by Ukrainian Free University and Academy of Arts and Sciences in Munich .
Written in English
Bibliography: p. 309-312
|Statement||[by] Isidore Nahayewsky.|
|LC Classifications||DK265.8.U4 N24|
|The Physical Object|
|Pagination||317 p., 11 l. of illus.|
|Number of Pages||317|
|LC Control Number||79354158|
The approach is traditional. The language taught may seem somewhat bookish. The audio files to the earlier printing are available for purchase from FLACS at the University of Michigan. A curious quirk of history: Humesky was also co-author of "Modern Russian I", which is probably the best book for learning that language/5(9). The book then goes on to outline Ukrainian history in broad strokes. The movement of various peoples into steppe Ukraine, including many tribal groups from Central Asia, like the Bulgars, Magyars, Mongols and so on. This included the powerful Kipchak Empire, which ruled over much of Ukraine for centuries, /5. A History of Ukraine has been designed as a textbook for use by teachers and students in areas such as history, political science, religious history, geography, and Slavic and East European Studies. Presented in ten sections of roughly five chapters each, it proceeds chronologically from the first millennium before the common era to the declaration of Ukrainian independence in /5(1). Books about the History of Ukraine. I have included here the Recommended Readings from Serhy Yekelchyk, Ukraine: Birth of a Modern State, Oxford University Press, , and added other books which are prefaced with an *. General Works Concise Encyclopaedia of Ukraine. 2 vols. Toronto: University of Toronto Press,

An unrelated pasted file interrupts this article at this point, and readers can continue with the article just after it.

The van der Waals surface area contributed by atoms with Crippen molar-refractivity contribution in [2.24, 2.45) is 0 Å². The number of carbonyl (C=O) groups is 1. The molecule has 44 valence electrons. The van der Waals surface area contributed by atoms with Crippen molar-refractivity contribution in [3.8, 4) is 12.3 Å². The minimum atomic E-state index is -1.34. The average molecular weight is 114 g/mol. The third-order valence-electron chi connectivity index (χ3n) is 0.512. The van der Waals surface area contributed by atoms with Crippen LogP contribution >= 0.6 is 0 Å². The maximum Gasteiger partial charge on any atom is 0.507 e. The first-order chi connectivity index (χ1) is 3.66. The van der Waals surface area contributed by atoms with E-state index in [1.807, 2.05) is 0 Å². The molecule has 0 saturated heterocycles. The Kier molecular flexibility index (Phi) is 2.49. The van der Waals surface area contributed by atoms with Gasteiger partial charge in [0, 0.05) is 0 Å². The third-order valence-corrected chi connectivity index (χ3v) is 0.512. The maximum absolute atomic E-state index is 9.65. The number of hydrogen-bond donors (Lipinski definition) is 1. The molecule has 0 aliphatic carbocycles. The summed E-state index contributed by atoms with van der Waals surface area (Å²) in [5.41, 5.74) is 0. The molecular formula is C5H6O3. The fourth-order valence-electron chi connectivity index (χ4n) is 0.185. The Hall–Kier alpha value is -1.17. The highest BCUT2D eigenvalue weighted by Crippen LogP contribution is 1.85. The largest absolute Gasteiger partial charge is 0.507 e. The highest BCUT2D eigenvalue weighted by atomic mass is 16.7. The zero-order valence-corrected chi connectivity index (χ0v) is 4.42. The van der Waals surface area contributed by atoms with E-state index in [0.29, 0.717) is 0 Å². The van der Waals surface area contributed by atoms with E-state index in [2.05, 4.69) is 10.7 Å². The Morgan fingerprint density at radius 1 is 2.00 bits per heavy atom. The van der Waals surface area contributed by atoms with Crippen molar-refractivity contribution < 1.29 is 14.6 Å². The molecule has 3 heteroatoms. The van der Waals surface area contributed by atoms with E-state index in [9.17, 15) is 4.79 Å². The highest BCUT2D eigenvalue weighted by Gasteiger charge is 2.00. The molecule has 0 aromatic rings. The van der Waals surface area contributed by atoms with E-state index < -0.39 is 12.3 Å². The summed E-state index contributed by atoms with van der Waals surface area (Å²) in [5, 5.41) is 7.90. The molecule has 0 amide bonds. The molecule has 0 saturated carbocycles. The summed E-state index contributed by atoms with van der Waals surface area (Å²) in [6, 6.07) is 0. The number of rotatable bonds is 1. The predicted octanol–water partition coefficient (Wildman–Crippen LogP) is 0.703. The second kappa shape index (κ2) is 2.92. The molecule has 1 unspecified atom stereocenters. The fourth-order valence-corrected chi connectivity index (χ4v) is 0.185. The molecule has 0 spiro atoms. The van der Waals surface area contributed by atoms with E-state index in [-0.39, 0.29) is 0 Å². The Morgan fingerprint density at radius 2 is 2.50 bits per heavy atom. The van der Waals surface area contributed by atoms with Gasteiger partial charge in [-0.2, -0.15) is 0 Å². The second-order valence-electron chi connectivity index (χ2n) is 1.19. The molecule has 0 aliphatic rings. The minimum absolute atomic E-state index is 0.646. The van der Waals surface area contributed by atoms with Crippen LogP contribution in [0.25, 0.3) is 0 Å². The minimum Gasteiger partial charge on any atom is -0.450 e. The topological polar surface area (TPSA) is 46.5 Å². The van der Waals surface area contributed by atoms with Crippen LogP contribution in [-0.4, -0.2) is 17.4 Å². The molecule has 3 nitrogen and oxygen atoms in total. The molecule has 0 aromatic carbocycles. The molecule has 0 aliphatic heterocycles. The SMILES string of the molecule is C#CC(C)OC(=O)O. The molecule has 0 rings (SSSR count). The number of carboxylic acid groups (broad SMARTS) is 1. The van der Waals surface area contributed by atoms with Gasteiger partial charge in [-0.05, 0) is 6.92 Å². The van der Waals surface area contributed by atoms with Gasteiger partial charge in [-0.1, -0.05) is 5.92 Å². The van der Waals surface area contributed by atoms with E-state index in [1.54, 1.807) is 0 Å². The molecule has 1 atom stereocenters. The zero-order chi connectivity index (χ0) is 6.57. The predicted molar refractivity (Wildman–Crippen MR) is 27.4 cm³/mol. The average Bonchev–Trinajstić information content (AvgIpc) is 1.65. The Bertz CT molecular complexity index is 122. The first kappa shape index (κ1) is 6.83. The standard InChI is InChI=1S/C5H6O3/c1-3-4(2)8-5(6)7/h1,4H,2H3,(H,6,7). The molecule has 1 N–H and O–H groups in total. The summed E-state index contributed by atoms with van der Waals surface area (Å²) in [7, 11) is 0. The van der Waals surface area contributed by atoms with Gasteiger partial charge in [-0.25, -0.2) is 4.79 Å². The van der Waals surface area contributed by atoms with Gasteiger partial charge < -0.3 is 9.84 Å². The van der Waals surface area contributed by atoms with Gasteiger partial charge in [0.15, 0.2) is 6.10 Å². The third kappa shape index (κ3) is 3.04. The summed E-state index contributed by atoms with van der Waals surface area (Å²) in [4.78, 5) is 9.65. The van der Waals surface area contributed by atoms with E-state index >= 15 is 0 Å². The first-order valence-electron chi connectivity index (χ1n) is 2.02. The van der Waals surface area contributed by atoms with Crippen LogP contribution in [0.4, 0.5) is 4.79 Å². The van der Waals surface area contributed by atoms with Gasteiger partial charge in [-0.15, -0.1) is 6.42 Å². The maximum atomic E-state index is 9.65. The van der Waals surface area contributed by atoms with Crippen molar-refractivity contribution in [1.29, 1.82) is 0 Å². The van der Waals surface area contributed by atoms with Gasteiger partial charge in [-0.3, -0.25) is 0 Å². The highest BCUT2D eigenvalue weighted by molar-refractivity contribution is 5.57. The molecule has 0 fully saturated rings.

Get this from a library! Above and beyond: from Soviet general to Ukrainian state builder. [Kostiantyn P Morozov] -- "Above and Beyond is the first book by a major Ukrainian independence figure to appear in the West and is the first by a former Soviet general to discuss the inner workings of the USSR's military. Her observations of "present-day Ukraine," while interesting, are no longer representative of modern-day Ukraine, and the book is not even 5 years old. The book reads more like a journal article than a history book, which makes for quick reading, but that may While there are certainly some interesting facts on Ukrainian history in this book 4/5. Best books about the history of Ukraine Score A book’s total score is based on multiple factors, including the number of people who have voted for it and how highly those voters ranked the book. Ukraine emerges as the concept of a nation, and the Ukrainians as a nationality, with the Ukrainian National Revival which is believed started sometime at the end of 18th and the beginning of 19th century. According to Ukrainian historian Yaroslav Hrytsak, the first wave of national revival is traditionally connected with publication of the first part of "Eneyida" by Ivan .
Summary of Ukrainian history (from various sources) Ukraine was the center of the first eastern Slavic state, Kyivan Rus, which during the 10th and 11th centuries was the largest and most powerful state in Europe. Weakened by internecine quarrels and Mongol invasions, Kyivan Rus was incorporated into the Grand Duchy of LithuaniaFile Size: KB. One of the strongest positions was formulated by the National Democrats, the so-called Endeks, led by the well-known political figure Roman Dmowski, who in his Thoughts of a Modern Pole (), or in Germany, Russia, and the Polish Problem (), as well as in his Polish Politics and the Rebirth of the State () and other works stressed the Author: Viktoria Boyko. The history of Ukrainian nationality can be traced back to the kingdom of Kievan Rus' of the 9th to 12th centuries. It was the predecessor state to what would eventually become the Eastern Slavic nations of Belarus, Russia, and Ukraine. During this time, Eastern Orthodoxy, a defining feature of Ukrainian nationalism, was incorporated into everyday life. Multiethnic history recognises the numerous peoples in Ukraine; transnational history portrays Ukraine as a border zone for various empires; and area studies categorises Ukraine as part of Eurasia, or more often as part of East-Central Europe.